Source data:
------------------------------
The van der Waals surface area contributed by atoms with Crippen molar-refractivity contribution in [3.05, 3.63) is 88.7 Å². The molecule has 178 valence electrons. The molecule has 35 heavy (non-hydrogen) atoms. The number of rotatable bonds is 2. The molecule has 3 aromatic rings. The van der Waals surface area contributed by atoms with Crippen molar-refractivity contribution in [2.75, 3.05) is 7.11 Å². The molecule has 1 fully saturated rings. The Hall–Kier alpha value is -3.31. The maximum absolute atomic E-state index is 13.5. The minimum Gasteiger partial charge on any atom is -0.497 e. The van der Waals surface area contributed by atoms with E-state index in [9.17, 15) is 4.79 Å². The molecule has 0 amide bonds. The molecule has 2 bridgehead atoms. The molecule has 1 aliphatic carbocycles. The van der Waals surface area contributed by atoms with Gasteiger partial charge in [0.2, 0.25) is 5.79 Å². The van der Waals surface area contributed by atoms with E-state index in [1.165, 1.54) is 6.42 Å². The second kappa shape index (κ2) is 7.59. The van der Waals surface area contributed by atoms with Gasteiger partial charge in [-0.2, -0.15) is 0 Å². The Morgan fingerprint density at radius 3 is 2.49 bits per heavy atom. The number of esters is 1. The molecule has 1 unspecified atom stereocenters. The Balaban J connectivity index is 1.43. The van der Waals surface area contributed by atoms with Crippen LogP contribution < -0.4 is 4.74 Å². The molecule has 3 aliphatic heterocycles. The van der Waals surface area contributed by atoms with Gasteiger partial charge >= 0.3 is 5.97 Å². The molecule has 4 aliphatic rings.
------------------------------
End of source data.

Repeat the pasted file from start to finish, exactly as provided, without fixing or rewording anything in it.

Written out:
The van der Waals surface area contributed by atoms with Crippen molar-refractivity contribution in [3.05, 3.63) is 88.7 Å². The molecule has 178 valence electrons. The molecule has 35 heavy (non-hydrogen) atoms. The number of rotatable bonds is 2. The molecule has 3 aromatic rings. The van der Waals surface area contributed by atoms with Crippen molar-refractivity contribution in [2.75, 3.05) is 7.11 Å². The molecule has 1 fully saturated rings. The Hall–Kier alpha value is -3.31. The maximum absolute atomic E-state index is 13.5. The minimum Gasteiger partial charge on any atom is -0.497 e. The van der Waals surface area contributed by atoms with E-state index in [9.17, 15) is 4.79 Å². The molecule has 0 amide bonds. The molecule has 2 bridgehead atoms. The molecule has 1 aliphatic carbocycles. The van der Waals surface area contributed by atoms with Gasteiger partial charge in [0.2, 0.25) is 5.79 Å². The van der Waals surface area contributed by atoms with E-state index in [1.165, 1.54) is 6.42 Å². The second kappa shape index (κ2) is 7.59. The van der Waals surface area contributed by atoms with Gasteiger partial charge in [-0.2, -0.15) is 0 Å². The Morgan fingerprint density at radius 3 is 2.49 bits per heavy atom. The number of esters is 1. The molecule has 1 unspecified atom stereocenters. The Balaban J connectivity index is 1.43. The van der Waals surface area contributed by atoms with Crippen LogP contribution < -0.4 is 4.74 Å². The molecule has 3 aliphatic heterocycles. The van der Waals surface area contributed by atoms with Gasteiger partial charge >= 0.3 is 5.97 Å². The molecule has 4 aliphatic rings.